Kyle Parker is one of the finest athletes ever drafted by the Rockies. Last year at the Clemson University, Parker became the first person to hit 20 homeruns and throw 20 touchdown passes in the same academic school year. According to his head football coach at Clemson, Parker has the ability to play both football and baseball professionally. Fortunately for the Rockies, Kyle has chosen baseball as his future.
The Rockies took a risk when they selected Parker in the first round of the 2010 Draft. Despite just finishing his junior season in baseball, Kyle had three years of football eligibility remaining and spoke openly about his desire to return to Clemson for another year. Initially, the Rox offered Parker $2.2M, but asked him to give up his football career — something Kyle wasn’t willing to do. In August, Parker and the Rockies finally came to an agreement. He signed for $1.4M with permission to return to Clemson for a final season.
2010 was a disappointing year for the Clemson football team and for Kyle. He only threw 12 touchdowns, while leading the Tigers to a sub-standard 6-7 record. His career ended when he broke a rib at the end of the first half in the Meineke Bowl. While it was a disappointing conclusion for Parker, it marked the beginning of his professional baseball career.
The Rockies are very excited about Parker’s future. Despite not having a single minor league at-bat, he is already a top five Rockies prospect. In college, even with a limited focus on baseball, he was one of the best players in the country. Now that he is solely a baseball player, he should only get better.
At the plate, Kyle possesses legitimate power to all fields. He stands tall and steady in the box and triggers his swing with a leg-kick that is reminiscent of Matt Holliday. He is tremendously strong, has quick hands, and generates a lot of bat speed. Unlike many college players, Kyle’s homeruns were not the product of an aluminum bat. He should have no problem adjusting to wood. I’m predicting that he will hit 30+ HRs next season.
Defensively, Parker projects as a corner outfielder and the Rockies would like him to play right. His solid arm and nice range would be a great fit in Coors Field’s expansive outfield. His outstanding athleticism gives him the potential to be a Gold Glove caliber defender, but, like any player, he must work hard to reach that level.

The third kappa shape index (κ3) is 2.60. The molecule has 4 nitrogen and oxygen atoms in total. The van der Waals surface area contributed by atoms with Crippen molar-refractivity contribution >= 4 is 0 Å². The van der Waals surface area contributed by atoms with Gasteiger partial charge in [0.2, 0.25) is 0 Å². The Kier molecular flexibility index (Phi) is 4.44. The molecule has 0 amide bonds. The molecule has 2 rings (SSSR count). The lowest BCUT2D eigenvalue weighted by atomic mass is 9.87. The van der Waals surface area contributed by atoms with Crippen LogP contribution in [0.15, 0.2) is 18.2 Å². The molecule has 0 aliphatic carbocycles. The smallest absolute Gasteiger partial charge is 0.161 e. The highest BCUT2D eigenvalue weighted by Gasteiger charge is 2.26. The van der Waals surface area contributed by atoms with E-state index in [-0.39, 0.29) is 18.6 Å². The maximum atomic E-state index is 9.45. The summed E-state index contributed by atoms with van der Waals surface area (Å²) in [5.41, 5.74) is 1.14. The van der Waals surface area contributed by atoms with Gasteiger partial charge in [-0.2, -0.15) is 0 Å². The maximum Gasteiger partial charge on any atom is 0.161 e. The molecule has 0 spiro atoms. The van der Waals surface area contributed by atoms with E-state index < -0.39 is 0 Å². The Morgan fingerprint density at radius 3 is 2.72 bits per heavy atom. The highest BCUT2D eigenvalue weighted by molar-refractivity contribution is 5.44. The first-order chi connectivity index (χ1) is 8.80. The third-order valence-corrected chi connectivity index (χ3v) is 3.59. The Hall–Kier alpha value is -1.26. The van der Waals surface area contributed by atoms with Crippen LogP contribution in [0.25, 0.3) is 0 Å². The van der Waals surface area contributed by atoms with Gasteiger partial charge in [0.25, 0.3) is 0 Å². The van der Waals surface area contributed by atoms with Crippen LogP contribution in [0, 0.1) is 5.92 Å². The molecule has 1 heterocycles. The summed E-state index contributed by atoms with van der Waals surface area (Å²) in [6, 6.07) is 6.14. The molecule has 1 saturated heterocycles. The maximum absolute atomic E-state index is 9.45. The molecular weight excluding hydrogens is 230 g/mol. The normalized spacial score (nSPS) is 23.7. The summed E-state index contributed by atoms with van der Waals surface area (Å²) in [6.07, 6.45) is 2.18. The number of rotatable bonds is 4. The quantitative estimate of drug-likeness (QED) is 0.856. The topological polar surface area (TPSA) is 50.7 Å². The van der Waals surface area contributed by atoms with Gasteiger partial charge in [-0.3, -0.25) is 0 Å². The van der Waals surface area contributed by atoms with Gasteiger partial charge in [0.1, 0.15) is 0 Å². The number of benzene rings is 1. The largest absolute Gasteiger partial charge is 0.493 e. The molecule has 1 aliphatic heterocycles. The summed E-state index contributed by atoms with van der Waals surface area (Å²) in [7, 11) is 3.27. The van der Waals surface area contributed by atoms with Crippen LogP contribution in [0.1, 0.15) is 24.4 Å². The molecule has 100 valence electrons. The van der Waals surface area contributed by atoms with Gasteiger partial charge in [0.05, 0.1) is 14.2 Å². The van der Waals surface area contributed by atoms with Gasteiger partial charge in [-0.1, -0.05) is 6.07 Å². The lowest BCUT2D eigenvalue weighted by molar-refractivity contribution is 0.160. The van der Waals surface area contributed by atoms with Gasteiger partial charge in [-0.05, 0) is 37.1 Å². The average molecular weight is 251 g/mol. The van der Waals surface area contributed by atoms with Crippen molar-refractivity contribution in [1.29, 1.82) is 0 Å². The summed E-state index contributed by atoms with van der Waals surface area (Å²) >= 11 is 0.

In addition to his tremendous ability, Parker brings a lot of intangibles to the table. According to his college coaches, he is very intelligent and mature. In college, he flourished despite a very burdensome schedule. He spent his springs bouncing between baseball games and football practices, often on the same day. On one notable weekend last year, he played a baseball game against Duke on Friday night, flew back to Clemson for the Spring football scrimmage the next morning, and flew back to Duke to finish up the weekend baseball series that night. His ability to handle obligations amid a hectic schedule should carry over well to the world of professional baseball.
Parker is also an intense competitor and strong leader. At times last year, he carried the Clemson baseball team on his back and his commanding presence on the football field was obvious to anyone that watched him play. He responds well to pressure and is equipped to handle any adversity he will face as a professional.
If it seems like I am a little extra excited about Parker, that’s because I am. I believe he has a higher ceiling than any other Rockies prospect and may be the steal of the 2010 MLB Draft. His accomplishments at Clemson seem far-fetched. I can’t fathom how he was able to participate in spring football practice and dominate a baseball game in the same day. To be named a Freshman All-American in one sport is quite a feat, but to be named a Freshman All-American in two sports is just ridiculous.
Ever since his college football career ended and he officially became a Rockie, the buzz over Parker has been gaining momentum. Baseball Prospectus rated him as the number five player in the Rockies’ system and Baseball America tabbed him as the team’s best power hitting prospect. According to reports, he is recovering from his rib injury and will show up to Scottsdale next month fully healed. He will start the season in Asheville, but the Rox are hoping that they can fast-track him to the Majors. Keep an eye on Parker this year. He has a chance to be scary good.